We obviously saw Gemma carrying a lot of guilt over Tara's death and the other deaths the lie she and Juice concocted caused. Did Juice carry any of that guilt as well?
Rossi: I don't think he carries much guilt. I think he feels really bad, but at the end of the day, Gemma is the matriarch of this family and he did what he thought was the right thing. This is our Hamlet's mother, and she's the one who needed protection. She's the one who needed her life saved. He felt in his heart that he was doing the right thing, what he thinks anyone else would do. He was protecting the queen in a way ... and she had convinced him that what he was doing was the right thing. I don't think there's any guilt because at this point, who's right and who's wrong? There's really not many innocents left.  I think he just wants out of the madness. He wasn't made for that life, and I think it's really, really more telling now than ever.
Obviously, we first started worrying about Juice when he tried to hang himself a few seasons ago. Do you view this choice as an extension of that suicide attempt?
Rossi: Here's the difference. When he tried to take his own life in Season 4, he was doing it so no one in the club would be hurt. If the story ended with him and he was dead, the ATF could never prosecute the Sons. In this position, he's not really protecting anybody. ... He just needed to make a choice on his own. He needed to stand up and say, "I'm not going to do this anymore." He just had to just step out of the way.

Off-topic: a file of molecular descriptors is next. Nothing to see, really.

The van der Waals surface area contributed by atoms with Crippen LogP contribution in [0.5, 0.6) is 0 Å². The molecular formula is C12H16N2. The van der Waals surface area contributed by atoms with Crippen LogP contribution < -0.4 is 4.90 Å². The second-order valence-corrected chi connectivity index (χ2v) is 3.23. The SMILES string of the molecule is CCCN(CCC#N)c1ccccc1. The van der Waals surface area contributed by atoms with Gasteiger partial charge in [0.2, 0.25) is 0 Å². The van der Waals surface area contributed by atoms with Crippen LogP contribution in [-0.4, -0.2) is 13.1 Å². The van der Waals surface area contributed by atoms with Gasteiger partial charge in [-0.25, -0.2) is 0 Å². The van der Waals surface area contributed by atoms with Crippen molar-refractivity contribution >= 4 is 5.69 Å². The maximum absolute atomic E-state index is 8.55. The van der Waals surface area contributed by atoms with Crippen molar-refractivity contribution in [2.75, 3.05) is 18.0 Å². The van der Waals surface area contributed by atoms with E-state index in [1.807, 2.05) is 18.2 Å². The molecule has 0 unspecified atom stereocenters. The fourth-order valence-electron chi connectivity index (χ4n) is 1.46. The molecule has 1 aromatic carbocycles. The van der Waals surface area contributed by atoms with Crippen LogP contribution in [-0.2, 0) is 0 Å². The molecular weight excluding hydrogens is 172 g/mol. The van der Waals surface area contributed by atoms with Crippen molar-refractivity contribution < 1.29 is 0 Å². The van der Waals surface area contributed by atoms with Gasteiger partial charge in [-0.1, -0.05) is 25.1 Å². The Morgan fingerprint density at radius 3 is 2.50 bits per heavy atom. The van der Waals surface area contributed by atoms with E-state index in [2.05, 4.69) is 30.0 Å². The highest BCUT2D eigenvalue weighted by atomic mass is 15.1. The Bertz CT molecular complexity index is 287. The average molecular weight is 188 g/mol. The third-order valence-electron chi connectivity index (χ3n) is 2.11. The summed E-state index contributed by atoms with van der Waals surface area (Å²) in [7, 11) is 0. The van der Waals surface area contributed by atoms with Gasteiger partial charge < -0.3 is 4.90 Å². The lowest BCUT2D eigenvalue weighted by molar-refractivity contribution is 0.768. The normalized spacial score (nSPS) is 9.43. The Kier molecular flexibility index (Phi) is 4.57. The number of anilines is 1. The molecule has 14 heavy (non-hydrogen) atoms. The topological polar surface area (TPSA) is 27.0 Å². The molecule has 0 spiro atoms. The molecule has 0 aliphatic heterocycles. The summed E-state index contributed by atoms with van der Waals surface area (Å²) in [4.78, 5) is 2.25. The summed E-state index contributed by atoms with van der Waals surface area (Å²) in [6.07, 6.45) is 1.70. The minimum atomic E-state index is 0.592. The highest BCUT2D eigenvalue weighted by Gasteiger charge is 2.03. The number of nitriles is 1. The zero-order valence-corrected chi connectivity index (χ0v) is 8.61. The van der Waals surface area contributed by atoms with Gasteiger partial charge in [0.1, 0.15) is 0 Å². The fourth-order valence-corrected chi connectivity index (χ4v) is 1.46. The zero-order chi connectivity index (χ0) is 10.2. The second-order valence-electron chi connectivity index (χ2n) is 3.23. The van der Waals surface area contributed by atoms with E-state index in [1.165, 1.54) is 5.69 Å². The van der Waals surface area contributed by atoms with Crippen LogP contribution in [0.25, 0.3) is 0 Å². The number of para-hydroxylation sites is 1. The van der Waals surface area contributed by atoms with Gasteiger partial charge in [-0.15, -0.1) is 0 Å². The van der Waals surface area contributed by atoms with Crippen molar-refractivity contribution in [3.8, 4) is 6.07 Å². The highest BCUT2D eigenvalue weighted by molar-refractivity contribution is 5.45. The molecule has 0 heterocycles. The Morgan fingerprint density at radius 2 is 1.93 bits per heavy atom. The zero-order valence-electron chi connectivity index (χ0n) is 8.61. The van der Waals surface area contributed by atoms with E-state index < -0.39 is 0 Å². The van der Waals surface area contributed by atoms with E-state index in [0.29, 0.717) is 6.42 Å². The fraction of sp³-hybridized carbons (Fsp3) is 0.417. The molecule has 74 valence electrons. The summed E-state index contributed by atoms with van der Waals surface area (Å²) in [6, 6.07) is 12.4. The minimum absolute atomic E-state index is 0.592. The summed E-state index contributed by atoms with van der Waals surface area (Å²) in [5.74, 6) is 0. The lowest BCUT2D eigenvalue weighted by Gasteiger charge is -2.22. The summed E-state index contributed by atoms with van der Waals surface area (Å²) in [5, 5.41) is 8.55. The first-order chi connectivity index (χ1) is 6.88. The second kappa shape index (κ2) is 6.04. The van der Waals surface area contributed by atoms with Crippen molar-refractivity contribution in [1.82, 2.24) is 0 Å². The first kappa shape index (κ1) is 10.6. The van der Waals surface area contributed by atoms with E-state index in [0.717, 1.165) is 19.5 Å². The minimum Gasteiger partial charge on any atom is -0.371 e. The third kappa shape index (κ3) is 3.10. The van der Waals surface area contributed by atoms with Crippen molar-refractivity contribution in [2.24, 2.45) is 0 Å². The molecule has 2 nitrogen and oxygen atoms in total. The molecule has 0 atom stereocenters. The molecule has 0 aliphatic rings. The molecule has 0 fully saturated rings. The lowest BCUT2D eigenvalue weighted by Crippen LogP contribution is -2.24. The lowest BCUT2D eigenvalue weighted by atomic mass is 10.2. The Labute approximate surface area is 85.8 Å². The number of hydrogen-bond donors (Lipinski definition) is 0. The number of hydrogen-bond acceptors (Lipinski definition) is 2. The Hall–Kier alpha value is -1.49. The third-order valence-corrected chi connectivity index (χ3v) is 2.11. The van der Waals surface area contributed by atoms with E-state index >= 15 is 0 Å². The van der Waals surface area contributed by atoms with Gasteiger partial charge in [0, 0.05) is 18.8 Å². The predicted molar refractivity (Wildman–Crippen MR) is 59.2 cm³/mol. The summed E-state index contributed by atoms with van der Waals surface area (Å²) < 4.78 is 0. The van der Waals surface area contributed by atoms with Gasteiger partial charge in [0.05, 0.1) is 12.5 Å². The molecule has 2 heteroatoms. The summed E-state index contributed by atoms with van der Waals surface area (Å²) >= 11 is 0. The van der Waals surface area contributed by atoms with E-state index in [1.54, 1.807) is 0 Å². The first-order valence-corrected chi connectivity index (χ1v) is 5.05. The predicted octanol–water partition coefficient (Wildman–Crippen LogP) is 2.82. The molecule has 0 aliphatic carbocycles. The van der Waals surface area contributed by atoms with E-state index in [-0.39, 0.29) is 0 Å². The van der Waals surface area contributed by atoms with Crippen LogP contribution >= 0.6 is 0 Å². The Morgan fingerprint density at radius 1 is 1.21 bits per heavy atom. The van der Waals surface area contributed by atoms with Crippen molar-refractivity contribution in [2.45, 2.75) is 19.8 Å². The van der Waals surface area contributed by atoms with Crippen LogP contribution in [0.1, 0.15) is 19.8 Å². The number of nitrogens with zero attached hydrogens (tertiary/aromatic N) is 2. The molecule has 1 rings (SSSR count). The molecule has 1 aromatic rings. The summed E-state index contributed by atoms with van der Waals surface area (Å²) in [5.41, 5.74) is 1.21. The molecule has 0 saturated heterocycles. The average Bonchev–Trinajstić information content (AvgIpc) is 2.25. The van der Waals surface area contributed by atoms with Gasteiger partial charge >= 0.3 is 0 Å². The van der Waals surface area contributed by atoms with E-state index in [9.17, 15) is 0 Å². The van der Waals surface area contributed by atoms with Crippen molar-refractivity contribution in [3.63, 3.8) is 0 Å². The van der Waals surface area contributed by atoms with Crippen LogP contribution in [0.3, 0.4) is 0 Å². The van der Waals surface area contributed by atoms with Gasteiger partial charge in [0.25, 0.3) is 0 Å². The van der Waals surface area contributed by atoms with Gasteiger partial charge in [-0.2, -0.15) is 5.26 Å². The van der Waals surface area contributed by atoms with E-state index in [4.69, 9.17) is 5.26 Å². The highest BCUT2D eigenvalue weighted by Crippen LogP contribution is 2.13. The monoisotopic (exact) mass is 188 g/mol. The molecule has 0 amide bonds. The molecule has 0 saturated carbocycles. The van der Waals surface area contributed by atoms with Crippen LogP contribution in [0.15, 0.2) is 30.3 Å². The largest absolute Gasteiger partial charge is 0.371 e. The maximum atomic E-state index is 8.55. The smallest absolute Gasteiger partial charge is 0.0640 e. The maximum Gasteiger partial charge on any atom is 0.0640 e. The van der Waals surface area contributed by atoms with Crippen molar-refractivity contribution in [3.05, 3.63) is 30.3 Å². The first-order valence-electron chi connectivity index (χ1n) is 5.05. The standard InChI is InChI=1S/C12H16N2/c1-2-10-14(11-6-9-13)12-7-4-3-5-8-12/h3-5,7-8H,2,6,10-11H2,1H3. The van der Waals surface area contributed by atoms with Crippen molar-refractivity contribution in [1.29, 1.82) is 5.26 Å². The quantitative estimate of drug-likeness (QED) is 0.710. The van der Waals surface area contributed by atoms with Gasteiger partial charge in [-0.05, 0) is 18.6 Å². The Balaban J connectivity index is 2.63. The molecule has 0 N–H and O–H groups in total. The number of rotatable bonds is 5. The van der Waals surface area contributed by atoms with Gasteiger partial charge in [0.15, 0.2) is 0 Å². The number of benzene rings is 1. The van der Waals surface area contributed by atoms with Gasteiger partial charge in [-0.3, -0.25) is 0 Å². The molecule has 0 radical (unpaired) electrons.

Does Juice think this is what he deserves?
Theo Rossi: It was just pure exhaustion. Where does it end? He can keep being sodomized and being taken to these low places that no human should ever be. He's getting farther and farther away from who he ever was to a point where he just completely loses [it]. The only sense of humanity he had left in himself was to say, "This is never going to get better; this is only going to get worse. Since he's been in prison it's been the worst roller coaster ride anybody could ever be on. So, I think that he made the decision to get out.
Because Juice has been such a tragic character in recent years, do you find yourself trying to remember the happier times?
 When we started off. Kurt called him a Lost Boy. He was just always trying to do the right thing and trying to impress Clay. Do I think he ever had happy moments? Sure. There were moments that he fit in. But I think ever since Season 4 — since trying to hide the secret of his dad because we all know club rules and how ridiculous the antiquated system they are in — he's always been off-kilter. For me, Juice's happier times are probably the day he got patched in. I remember Kurt saying recently that that's when he found Juice's voice. when he was in the hospital and he said, "You put the club first, the club is your family." Juice was a Lost Boy and he was the one to whom the club was everything.
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Speaking of those antiquated bylaws, Jax mentions changing one part of them in this episode. Might he by trying to find a way to honor Juice's commitment to the club?